Upcoming Events

New South Wales

Sydney: China Going Global 2.0: Prospects and Challenges for International Business

14 November 2016

Hall & Willcox, Level 9, 60 Castlereagh St, Sydney NSW 2000

China Going Global 2.0: Prospects and Challenges for International Business

 

 

Date: Monday 14 November 2016
Venue: Hall &Willcox, Level 9, 60 Castlereagh St, Sydney NSW 2000
Time: 12:00pm for an 12:30pm start. 14:00 finish.
Cost: $33 for Members and $55 General Admission
Inquiries: 02 9247 0349
Partners: This event is hosted in partnership with China Policy and Hall & Willcox Lawyers 
Event Capacity: Please note, this event is limited to 20 attendees.  



China’s 走出去战略 “Going Out” Policy is an initiative of the Chinese Government to encourage FDI and has resulted in a number of high profile projects, including the Hinkley Point C Nuclear Project and China's hosting of the G20 summit held in Hangzhou. Arguably the scale and success of this policy can be seen in the growth of China's FDI from US $30bn in 2003 to an estimated US $170bn in 2016.

In conjunction with our event partners China Policy this seminar will explore the evolution of the 'Going Out' Policy and will consider some of the following: 

  • How is China's 'Going Out' policy evolving to respond to China's changing priorities?
  • What are the implications of this evolution for Australian business?
  • How can Australia better position itself to capture more of this FDI?
  • How does the 'Going Out' Policy tie into the One Belt, One Road initiative?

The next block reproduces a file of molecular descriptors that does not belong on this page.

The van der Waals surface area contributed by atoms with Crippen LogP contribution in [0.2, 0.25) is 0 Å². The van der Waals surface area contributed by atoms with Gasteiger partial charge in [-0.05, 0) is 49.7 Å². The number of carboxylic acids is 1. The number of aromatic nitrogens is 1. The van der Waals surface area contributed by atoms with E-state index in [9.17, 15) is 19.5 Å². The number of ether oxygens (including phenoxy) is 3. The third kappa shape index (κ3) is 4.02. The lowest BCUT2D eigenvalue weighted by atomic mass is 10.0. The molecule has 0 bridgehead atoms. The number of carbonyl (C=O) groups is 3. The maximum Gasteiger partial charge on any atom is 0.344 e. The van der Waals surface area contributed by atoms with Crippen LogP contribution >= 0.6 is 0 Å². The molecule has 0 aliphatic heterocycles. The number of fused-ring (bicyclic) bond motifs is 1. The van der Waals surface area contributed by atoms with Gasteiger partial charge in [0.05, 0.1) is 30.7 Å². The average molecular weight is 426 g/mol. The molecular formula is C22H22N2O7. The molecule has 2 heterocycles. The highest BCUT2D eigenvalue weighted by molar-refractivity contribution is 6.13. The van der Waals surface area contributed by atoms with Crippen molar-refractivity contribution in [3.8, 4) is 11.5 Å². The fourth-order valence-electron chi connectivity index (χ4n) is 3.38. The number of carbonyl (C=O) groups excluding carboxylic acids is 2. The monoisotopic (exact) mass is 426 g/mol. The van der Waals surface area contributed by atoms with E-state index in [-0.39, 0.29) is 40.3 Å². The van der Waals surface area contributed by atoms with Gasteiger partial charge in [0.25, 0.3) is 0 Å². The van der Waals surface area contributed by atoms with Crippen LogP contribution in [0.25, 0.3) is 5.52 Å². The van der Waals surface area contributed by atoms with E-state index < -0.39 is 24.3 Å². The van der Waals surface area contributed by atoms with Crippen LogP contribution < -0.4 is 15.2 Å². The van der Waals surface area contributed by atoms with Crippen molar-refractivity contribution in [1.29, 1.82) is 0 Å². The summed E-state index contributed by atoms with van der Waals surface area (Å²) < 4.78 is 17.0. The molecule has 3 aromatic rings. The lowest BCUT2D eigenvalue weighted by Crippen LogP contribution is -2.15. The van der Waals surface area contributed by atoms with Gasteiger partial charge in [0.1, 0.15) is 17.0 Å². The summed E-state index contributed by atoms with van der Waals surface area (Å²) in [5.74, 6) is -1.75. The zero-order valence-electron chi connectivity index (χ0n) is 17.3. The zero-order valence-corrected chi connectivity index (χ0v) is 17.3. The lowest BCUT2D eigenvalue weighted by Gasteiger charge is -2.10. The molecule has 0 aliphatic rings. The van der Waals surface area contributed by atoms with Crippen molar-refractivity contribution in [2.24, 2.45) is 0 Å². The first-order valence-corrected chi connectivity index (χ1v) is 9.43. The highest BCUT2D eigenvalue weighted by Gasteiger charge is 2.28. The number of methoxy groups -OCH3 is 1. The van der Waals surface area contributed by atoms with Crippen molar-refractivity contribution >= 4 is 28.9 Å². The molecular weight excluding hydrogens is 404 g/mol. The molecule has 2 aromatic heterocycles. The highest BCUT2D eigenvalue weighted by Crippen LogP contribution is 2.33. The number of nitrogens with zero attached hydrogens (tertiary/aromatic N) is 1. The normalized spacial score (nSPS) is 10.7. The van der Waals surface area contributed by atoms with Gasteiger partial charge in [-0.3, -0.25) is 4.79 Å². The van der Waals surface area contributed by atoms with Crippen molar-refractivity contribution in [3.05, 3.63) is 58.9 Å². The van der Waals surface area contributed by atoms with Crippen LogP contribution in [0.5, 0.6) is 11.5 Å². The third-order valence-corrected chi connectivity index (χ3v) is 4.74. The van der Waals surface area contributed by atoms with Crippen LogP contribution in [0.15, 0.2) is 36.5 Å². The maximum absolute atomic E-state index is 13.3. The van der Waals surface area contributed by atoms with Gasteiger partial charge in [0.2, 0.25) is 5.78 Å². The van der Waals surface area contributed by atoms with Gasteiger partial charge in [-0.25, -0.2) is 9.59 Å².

About our speakers:


David Kelly, Research Director, China Policy: 

David leads research at China Policy, with main responsibility for the geopolitics team. Over thirty years his work has ranged widely across issues affecting China’s economic, political, and social institutions. These threads combine in his current work on China’s strategic positioning, political risk and the external impact of domestic policy.

David models policy risk with the aid of a three dimensional paradigm: legacy issues specific to Chinese history; ‘deep troubles’ that all policies seek to address; and China’s official belief system, the unspoken accompaniment of policy development. His close engagement with academic and research institutions in China affords him access to the conversation on governance and reform among the government’s senior advisors.

David is a regular media commentator on Chinese affairs including for the BBC, the ABC, the Financial Times, Al Jezzera, Sky News and Voice of America. He is a visiting professor at Peking University. He holds a PhD from the University of Sydney.

Philippa Jones, MD China Policy: 

A regulatory and trade policy specialist, Philippa set up China Policy following a career in research and the public sector. First studying in Beijing in 1975, she has now worked in China-related research and policy development for over thirty years.

From 2004-9 Philippa was senior advisor at the EU-China Trade Project (EUCTP), the EU’s largest trade-related technical assistance program worldwide. At the EUCTP Philippa led the agriculture, quarantine, quality and standards programs. Responsible for standards issues across all sectors, Philippa’s own focus was on risk and safety.

Prior to joining the EUCTP Philippa was a member of the Australian Department of Foreign Affairs and Trade. From 1999-2003 she served as trade policy specialist at Beijing’s Australian Embassy, a time of regulatory watershed in China. Following accession to the WTO in 2001, China embarked upon a major program of economic and legal reform that continues today.Philippa holds an honours degree in Chinese and economics from the University of Oxford.